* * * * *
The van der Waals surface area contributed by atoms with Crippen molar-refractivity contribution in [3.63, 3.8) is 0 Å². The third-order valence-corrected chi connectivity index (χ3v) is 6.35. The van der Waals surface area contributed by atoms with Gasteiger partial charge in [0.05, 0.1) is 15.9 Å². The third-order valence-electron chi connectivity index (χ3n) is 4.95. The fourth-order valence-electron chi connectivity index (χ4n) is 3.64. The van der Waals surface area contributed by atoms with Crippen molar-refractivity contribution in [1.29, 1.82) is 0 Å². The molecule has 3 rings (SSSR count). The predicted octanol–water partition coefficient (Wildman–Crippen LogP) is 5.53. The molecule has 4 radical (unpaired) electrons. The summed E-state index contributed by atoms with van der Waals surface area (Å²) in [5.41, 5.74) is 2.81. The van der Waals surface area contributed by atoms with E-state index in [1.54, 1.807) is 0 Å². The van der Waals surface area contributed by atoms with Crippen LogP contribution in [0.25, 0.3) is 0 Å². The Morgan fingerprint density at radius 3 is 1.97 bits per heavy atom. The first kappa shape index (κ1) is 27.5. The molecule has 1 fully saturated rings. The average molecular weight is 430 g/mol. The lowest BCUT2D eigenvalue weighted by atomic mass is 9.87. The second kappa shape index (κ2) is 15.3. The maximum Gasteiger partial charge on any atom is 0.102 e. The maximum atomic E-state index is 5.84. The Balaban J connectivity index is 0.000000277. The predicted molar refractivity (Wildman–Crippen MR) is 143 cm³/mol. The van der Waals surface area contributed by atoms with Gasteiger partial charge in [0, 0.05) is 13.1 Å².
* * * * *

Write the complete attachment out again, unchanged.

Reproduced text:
The van der Waals surface area contributed by atoms with Crippen molar-refractivity contribution in [3.63, 3.8) is 0 Å². The third-order valence-corrected chi connectivity index (χ3v) is 6.35. The van der Waals surface area contributed by atoms with Gasteiger partial charge in [0.05, 0.1) is 15.9 Å². The third-order valence-electron chi connectivity index (χ3n) is 4.95. The fourth-order valence-electron chi connectivity index (χ4n) is 3.64. The van der Waals surface area contributed by atoms with Crippen molar-refractivity contribution in [1.29, 1.82) is 0 Å². The molecule has 3 rings (SSSR count). The predicted octanol–water partition coefficient (Wildman–Crippen LogP) is 5.53. The molecule has 4 radical (unpaired) electrons. The summed E-state index contributed by atoms with van der Waals surface area (Å²) in [5.41, 5.74) is 2.81. The van der Waals surface area contributed by atoms with E-state index in [1.54, 1.807) is 0 Å². The van der Waals surface area contributed by atoms with Crippen LogP contribution in [0.25, 0.3) is 0 Å². The Morgan fingerprint density at radius 3 is 1.97 bits per heavy atom. The first kappa shape index (κ1) is 27.5. The molecule has 1 fully saturated rings. The average molecular weight is 430 g/mol. The lowest BCUT2D eigenvalue weighted by atomic mass is 9.87. The second kappa shape index (κ2) is 15.3. The maximum Gasteiger partial charge on any atom is 0.102 e. The maximum atomic E-state index is 5.84. The Balaban J connectivity index is 0.000000277. The predicted molar refractivity (Wildman–Crippen MR) is 143 cm³/mol. The van der Waals surface area contributed by atoms with Gasteiger partial charge in [0, 0.05) is 13.1 Å².